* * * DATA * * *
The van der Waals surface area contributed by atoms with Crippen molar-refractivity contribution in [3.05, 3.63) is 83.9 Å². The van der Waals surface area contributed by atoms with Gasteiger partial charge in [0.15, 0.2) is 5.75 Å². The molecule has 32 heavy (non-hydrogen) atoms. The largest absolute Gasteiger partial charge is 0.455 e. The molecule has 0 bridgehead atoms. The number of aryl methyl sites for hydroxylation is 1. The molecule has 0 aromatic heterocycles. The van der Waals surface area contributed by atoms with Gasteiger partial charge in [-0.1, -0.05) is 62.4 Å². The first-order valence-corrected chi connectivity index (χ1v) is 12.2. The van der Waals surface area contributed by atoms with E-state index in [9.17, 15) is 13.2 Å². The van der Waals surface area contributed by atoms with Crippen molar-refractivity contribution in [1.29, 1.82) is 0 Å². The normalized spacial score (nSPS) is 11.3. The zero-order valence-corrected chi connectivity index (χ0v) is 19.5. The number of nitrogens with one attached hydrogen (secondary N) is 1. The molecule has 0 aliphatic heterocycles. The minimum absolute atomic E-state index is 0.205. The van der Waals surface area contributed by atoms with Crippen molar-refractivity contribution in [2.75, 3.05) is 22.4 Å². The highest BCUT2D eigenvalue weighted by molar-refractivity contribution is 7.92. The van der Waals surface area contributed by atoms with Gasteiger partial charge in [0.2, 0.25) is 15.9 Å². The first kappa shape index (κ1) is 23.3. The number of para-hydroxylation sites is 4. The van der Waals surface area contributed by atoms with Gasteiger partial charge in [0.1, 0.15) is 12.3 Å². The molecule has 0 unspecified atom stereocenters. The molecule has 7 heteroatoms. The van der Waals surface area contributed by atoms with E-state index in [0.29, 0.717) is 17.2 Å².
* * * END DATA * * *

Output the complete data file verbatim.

The van der Waals surface area contributed by atoms with Crippen molar-refractivity contribution in [3.05, 3.63) is 83.9 Å². The van der Waals surface area contributed by atoms with Gasteiger partial charge in [0.15, 0.2) is 5.75 Å². The molecule has 32 heavy (non-hydrogen) atoms. The largest absolute Gasteiger partial charge is 0.455 e. The molecule has 0 bridgehead atoms. The number of aryl methyl sites for hydroxylation is 1. The molecule has 0 aromatic heterocycles. The van der Waals surface area contributed by atoms with Gasteiger partial charge in [-0.1, -0.05) is 62.4 Å². The first-order valence-corrected chi connectivity index (χ1v) is 12.2. The van der Waals surface area contributed by atoms with E-state index in [9.17, 15) is 13.2 Å². The van der Waals surface area contributed by atoms with Crippen molar-refractivity contribution in [1.29, 1.82) is 0 Å². The normalized spacial score (nSPS) is 11.3. The zero-order valence-corrected chi connectivity index (χ0v) is 19.5. The number of nitrogens with one attached hydrogen (secondary N) is 1. The molecule has 0 aliphatic heterocycles. The minimum absolute atomic E-state index is 0.205. The van der Waals surface area contributed by atoms with Crippen molar-refractivity contribution in [2.75, 3.05) is 22.4 Å². The highest BCUT2D eigenvalue weighted by molar-refractivity contribution is 7.92. The van der Waals surface area contributed by atoms with Gasteiger partial charge in [0.2, 0.25) is 15.9 Å². The first kappa shape index (κ1) is 23.3. The number of para-hydroxylation sites is 4. The van der Waals surface area contributed by atoms with Gasteiger partial charge in [0.1, 0.15) is 12.3 Å². The molecule has 0 unspecified atom stereocenters. The molecule has 7 heteroatoms. The van der Waals surface area contributed by atoms with E-state index in [0.29, 0.717) is 17.2 Å².